The Great Debate

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What we don’t know about Qatar and what we don’t know about key Senate races

By Steven Brill
August 5, 2014

U.S. Secretary of State John Kerry walks with Qatari Crown Prince Tamim bin Hamad Al Thani in Doha

1. Inside Qatar:  the terrorists’ benefactor and America’s friend

As the war in Gaza continues, we keep hearing that one pipeline for negotiations with Hamas goes through Qatar, the tiny, oil-rich kingdom in the Gulf that has friendly relations with Hamas. In fact, Qatar hosts the leaders of Hamas and provides financial support.

Bergdahl reveals the impossible choices faced by hostages’ families

By David Rohde
June 6, 2014

U.S. Army Sergeant Bowe Bergdahl waits in a pick-up truck before he is freed at the Afghan border

The furor surrounding the exchange of five Taliban prisoners for Sergeant Bowe Bergdahl this week has exposed the murky world — and impossible choices — of the families of Americans taken captive by militants.

Leave no soldier behind – no exceptions

By Charles J. Dunlap Jr.
June 4, 2014

dunlop -- top!

The deal for Army Sergeant Bowe Bergdahl’s return has hardly generated the praise the Obama administration might have hoped. Hard questions abound.

Afghan elections redefine U.S. role

By Senator Robert Menendez
April 4, 2014

On Saturday, Afghans will go to the polls to elect a new president, marking a critical turning point in Afghanistan’s history and our role in the country.

Afghanistan votes on its future

By Anja Manuel
April 3, 2014

The coverage on the impending Afghan presidential elections has been filled with death and chaos — the tragic shooting at the Serena hotel where an international election monitor was killed, the shocking attack on the Afghan Election Commission’s headquarters, the killing of a provincial council candidate and the news that several international monitoring groups are pulling out.

Is there a ‘right’ path for the U.S. in Syria?

By Anja Manuel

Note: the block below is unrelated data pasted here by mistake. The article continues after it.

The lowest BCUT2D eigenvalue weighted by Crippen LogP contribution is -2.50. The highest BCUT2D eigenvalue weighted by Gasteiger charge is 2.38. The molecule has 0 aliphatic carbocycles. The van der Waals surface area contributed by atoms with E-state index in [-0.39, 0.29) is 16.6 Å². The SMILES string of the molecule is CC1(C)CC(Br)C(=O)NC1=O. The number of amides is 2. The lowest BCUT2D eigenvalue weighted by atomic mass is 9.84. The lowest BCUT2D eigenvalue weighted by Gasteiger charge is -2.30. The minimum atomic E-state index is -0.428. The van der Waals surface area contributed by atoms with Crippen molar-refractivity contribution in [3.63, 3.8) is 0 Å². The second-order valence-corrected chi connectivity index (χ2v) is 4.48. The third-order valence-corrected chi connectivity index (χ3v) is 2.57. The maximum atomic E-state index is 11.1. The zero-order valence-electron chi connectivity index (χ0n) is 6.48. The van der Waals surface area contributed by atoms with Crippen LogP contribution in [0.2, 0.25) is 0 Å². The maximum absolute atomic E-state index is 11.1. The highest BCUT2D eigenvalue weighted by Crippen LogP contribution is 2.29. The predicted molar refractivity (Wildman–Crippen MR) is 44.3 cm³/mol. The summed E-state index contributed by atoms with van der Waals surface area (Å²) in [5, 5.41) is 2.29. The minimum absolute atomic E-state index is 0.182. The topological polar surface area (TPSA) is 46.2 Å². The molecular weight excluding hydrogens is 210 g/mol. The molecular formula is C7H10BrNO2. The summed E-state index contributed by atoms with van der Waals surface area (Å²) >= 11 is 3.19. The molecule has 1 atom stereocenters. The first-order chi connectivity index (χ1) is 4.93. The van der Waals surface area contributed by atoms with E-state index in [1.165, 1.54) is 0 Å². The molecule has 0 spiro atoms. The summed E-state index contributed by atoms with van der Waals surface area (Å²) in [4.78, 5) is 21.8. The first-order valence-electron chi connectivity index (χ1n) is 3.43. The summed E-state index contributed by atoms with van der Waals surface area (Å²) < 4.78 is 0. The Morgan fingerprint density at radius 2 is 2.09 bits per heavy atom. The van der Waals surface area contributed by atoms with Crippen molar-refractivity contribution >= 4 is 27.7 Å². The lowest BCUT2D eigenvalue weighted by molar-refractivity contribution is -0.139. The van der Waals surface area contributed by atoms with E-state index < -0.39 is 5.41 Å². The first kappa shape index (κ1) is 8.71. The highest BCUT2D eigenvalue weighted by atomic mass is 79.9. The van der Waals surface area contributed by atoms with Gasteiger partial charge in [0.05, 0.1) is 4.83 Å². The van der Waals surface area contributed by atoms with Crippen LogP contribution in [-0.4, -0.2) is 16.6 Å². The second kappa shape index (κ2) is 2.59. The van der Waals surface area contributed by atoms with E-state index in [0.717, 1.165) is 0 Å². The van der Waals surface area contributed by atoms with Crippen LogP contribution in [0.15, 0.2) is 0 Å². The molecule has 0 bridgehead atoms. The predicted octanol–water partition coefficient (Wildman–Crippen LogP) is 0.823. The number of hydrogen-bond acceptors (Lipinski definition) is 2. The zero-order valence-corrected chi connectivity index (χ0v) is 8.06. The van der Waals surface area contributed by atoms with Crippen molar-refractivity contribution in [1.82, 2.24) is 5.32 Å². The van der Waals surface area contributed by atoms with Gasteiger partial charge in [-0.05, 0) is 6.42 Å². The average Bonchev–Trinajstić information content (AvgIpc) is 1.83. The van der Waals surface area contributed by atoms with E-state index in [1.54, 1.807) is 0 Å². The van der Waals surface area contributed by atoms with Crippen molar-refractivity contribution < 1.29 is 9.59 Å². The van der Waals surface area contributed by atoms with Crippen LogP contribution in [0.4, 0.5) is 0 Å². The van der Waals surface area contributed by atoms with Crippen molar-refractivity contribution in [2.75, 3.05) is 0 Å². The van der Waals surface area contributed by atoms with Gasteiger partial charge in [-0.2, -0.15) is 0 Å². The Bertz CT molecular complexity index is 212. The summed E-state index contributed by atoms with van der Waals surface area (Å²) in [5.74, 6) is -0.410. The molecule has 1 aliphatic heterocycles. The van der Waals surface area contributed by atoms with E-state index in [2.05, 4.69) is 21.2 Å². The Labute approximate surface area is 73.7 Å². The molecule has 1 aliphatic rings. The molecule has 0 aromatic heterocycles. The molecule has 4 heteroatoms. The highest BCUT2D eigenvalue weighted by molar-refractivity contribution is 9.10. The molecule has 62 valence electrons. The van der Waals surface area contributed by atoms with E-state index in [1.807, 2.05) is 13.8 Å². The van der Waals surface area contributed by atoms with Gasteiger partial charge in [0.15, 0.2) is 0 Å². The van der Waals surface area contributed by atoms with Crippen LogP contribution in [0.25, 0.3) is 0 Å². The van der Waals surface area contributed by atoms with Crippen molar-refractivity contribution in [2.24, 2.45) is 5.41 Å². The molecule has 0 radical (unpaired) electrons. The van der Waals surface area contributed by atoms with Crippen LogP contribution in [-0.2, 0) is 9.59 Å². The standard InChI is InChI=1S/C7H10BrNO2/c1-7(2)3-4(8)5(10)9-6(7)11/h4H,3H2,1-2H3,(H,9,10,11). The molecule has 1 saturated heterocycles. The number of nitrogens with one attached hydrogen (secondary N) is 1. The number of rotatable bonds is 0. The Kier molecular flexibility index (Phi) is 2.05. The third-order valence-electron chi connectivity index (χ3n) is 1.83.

January 21, 2014

Key parties to the conflict in Syria are meeting in Switzerland on Wednesday. The participants have been downplaying expectations that the “Geneva II” peace conference — which will bring together for the first time representatives from the Assad government and various rebel groups along with major international players — will resolve the conflict, or even bring about a ceasefire.

Risky business: Talking to the Taliban

By Paula Newberg
November 8, 2013

If one event crystallizes Pakistan’s helplessness in confronting its political future, it is the recent assassination-by-American-drone of Hakimullah Mehsud, erstwhile leader of the Pakistani Taliban.

Let Pakistan’s Taliban talks fail without us

By Daniel Markey
October 22, 2013

Adding to an unenviable list of challenges that already includes earthquakes, sectarian violence and an economy teetering near collapse, Pakistan’s leaders are attempting to open a new round of high-stakes peace negotiations with homegrown insurgents, the Tehrik-i-Taliban Pakistan (TTP).

A fragile peace with Taliban if school attacks escalate

By Gordon Brown
June 25, 2013

In the week in which America opened the door for negotiations with the Taliban, three bloody massacres of school children — shot down simply because they wanted to go to school — raise grave questions about what kind of peace the Taliban offer.

Help Pakistan rein in the ISI

By David Rohde
September 23, 2011

By David Rohde
The opinions expressed are his own.

Admiral Mike Mullen’s blunt declaration on Thursday that a Taliban faction known as the Haqqani network acts as a “veritable arm” of Pakistan’s military intelligence agency is a welcome shift in U.S. policy. After a decade of privately cajoling the Pakistani military to stop its disastrous policy of sheltering the Afghan Taliban, the United States is publicly airing the truth.